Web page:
Over 30 years ago Rick Shaw, CEO, Founder, and Connecting the Dots Officer of Awareity began to see the dangerous disconnects and gaps Threat Assessment Teams (TATs) were and would be facing. He saw disconnects in ongoing awareness, accountability, security, measurability, sustainability, preventability, and more. He knew conventional controls were not, and would not, equip Assessment Teams (threat, community, behavior, risk, prevention, etc.) with the right tools to connect the dots so they could intervene and prevent preventable incidents, liabilities, and tragedies before they occurred.
As incidents involving global terrorism, homegrown terrorism, attacks on law enforcement, workplace violence, drugs, gangs, domestic, social media, and other threats continue to increase, Rick knew it was time to move beyond the “status quo” and conventional controls so he took the lead and created the Community-wide Connecting the Dots Platform that numerous organizations, communities, and agencies across the United States use to prevent incidents, liabilities, and tragedies every day.
With over 10,000 hours of research and investigation to his credit, Rick continues to push the boundaries of risk mitigation, threat assessment, and prevention by speaking internationally, writing professional articles, and sharing his vision for a safer world.
My story starts when I was in 6th grade where I went to school in the same building as the special needs students. One of the special needs girls – MJ – was constantly being bullied and teased by other students and on numerous occasions, the others would get MJ so riled up she would have a seizure. I remember how sad it was to see MJ have a seizure and then wake up from her seizure so scared and afraid because she did not know where she was.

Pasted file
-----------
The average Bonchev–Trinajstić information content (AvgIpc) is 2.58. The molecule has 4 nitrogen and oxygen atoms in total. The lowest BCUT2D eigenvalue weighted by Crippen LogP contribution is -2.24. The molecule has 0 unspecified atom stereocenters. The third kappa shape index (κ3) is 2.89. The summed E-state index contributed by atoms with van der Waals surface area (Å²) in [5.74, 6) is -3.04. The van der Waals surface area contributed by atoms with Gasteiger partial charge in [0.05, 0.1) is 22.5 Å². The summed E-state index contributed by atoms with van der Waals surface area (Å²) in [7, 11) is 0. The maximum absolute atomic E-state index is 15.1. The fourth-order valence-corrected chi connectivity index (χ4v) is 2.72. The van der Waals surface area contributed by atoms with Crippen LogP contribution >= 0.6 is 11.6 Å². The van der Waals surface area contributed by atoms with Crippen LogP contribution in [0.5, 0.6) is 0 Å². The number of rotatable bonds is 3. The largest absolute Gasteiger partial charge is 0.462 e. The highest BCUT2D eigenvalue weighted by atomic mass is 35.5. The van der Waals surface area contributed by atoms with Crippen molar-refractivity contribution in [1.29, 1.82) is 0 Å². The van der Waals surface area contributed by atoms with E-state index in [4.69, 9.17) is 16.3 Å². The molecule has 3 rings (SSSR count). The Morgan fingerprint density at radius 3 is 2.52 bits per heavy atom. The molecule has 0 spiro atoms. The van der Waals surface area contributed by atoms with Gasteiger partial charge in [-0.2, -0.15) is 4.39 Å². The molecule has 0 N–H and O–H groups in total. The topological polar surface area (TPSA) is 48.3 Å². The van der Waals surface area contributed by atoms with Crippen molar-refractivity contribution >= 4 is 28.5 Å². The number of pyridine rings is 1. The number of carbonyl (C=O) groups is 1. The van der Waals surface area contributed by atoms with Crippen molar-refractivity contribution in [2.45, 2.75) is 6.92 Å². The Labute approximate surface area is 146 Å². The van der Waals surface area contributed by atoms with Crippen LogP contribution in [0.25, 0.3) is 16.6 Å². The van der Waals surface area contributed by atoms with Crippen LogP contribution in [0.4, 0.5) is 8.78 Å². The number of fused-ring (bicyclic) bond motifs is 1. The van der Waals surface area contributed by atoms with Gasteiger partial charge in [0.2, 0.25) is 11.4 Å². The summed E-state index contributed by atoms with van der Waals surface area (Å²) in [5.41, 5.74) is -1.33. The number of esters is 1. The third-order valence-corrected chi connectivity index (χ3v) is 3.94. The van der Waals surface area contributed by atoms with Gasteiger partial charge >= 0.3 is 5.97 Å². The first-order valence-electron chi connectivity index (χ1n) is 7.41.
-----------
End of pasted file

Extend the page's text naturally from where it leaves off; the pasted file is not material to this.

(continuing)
Now, I was a little guy back then but I decided that I needed to step up and do the right thing and prevent the other students from bullying and teasing MJ. From that point on, whenever I saw other students bullying and teasing MJ, I would hang out with her and tell the others to move along. After a while, a couple of my friends joined in and then a teacher got involved too and MJ’s experience at school completely changed with no bullying, no teasing, and no seizures.
This was my first experience with what I now call a “Return on Prevention”. The culture changed, the students were much happier, teachers were happier, and MJ was much happier and she even called me her boyfriend and chased me around to give me hugs!
But the “Return on Prevention” didn’t stop there… for the next 6 years of school, when I met MJ in the hallways of school, we would smile or wave or say hi… the “Return on Prevention” continued.
What’s even more amazing was the “Return on Prevention” didn’t stop there… 31 years later at our 25th Class Reunion, I walked into the reunion and there was MJ! She got that big smile on her face that I remembered and still gave those great hugs, and then she introduced me to her husband! The “Return on Prevention” continued, and to my surprise, about a year after the reunion, I received a digital birthday card from MJ via the class reunion website. The “Return on Prevention” continues…